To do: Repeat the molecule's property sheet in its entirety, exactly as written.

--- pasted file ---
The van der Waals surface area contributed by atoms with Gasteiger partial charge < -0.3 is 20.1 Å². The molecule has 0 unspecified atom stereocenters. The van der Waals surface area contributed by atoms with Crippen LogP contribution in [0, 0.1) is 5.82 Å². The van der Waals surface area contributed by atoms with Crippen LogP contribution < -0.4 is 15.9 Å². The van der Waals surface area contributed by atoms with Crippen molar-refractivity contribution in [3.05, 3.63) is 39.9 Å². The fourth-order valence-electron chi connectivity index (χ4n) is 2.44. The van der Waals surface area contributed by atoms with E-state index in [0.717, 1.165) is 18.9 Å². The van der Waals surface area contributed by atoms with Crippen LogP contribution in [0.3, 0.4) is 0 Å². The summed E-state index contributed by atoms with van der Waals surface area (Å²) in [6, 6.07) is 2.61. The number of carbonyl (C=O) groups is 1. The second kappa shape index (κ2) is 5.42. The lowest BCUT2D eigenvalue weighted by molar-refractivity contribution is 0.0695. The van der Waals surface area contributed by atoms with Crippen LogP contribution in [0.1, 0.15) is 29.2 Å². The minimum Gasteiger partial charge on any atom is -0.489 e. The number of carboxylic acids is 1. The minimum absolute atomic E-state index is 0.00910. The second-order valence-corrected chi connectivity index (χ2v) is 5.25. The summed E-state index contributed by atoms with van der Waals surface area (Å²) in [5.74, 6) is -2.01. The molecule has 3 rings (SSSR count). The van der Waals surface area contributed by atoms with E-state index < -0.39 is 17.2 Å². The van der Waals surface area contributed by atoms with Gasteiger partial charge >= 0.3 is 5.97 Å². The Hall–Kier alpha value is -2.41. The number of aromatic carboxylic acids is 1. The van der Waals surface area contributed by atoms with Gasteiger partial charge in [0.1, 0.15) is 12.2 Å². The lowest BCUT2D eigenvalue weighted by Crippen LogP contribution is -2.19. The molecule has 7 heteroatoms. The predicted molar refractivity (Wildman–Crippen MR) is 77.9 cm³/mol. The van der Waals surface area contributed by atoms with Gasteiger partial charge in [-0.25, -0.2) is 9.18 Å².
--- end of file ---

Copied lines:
The van der Waals surface area contributed by atoms with Gasteiger partial charge < -0.3 is 20.1 Å². The molecule has 0 unspecified atom stereocenters. The van der Waals surface area contributed by atoms with Crippen LogP contribution in [0, 0.1) is 5.82 Å². The van der Waals surface area contributed by atoms with Crippen LogP contribution < -0.4 is 15.9 Å². The van der Waals surface area contributed by atoms with Crippen molar-refractivity contribution in [3.05, 3.63) is 39.9 Å². The fourth-order valence-electron chi connectivity index (χ4n) is 2.44. The van der Waals surface area contributed by atoms with E-state index in [0.717, 1.165) is 18.9 Å². The van der Waals surface area contributed by atoms with Crippen LogP contribution in [0.3, 0.4) is 0 Å². The summed E-state index contributed by atoms with van der Waals surface area (Å²) in [6, 6.07) is 2.61. The number of carbonyl (C=O) groups is 1. The second kappa shape index (κ2) is 5.42. The lowest BCUT2D eigenvalue weighted by molar-refractivity contribution is 0.0695. The van der Waals surface area contributed by atoms with Crippen LogP contribution in [0.1, 0.15) is 29.2 Å². The minimum Gasteiger partial charge on any atom is -0.489 e. The number of carboxylic acids is 1. The minimum absolute atomic E-state index is 0.00910. The second-order valence-corrected chi connectivity index (χ2v) is 5.25. The summed E-state index contributed by atoms with van der Waals surface area (Å²) in [5.74, 6) is -2.01. The molecule has 3 rings (SSSR count). The van der Waals surface area contributed by atoms with E-state index < -0.39 is 17.2 Å². The van der Waals surface area contributed by atoms with Gasteiger partial charge >= 0.3 is 5.97 Å². The Hall–Kier alpha value is -2.41. The number of aromatic carboxylic acids is 1. The van der Waals surface area contributed by atoms with Gasteiger partial charge in [0.1, 0.15) is 12.2 Å². The lowest BCUT2D eigenvalue weighted by Crippen LogP contribution is -2.19. The molecule has 7 heteroatoms. The predicted molar refractivity (Wildman–Crippen MR) is 77.9 cm³/mol. The van der Waals surface area contributed by atoms with Gasteiger partial charge in [-0.25, -0.2) is 9.18 Å².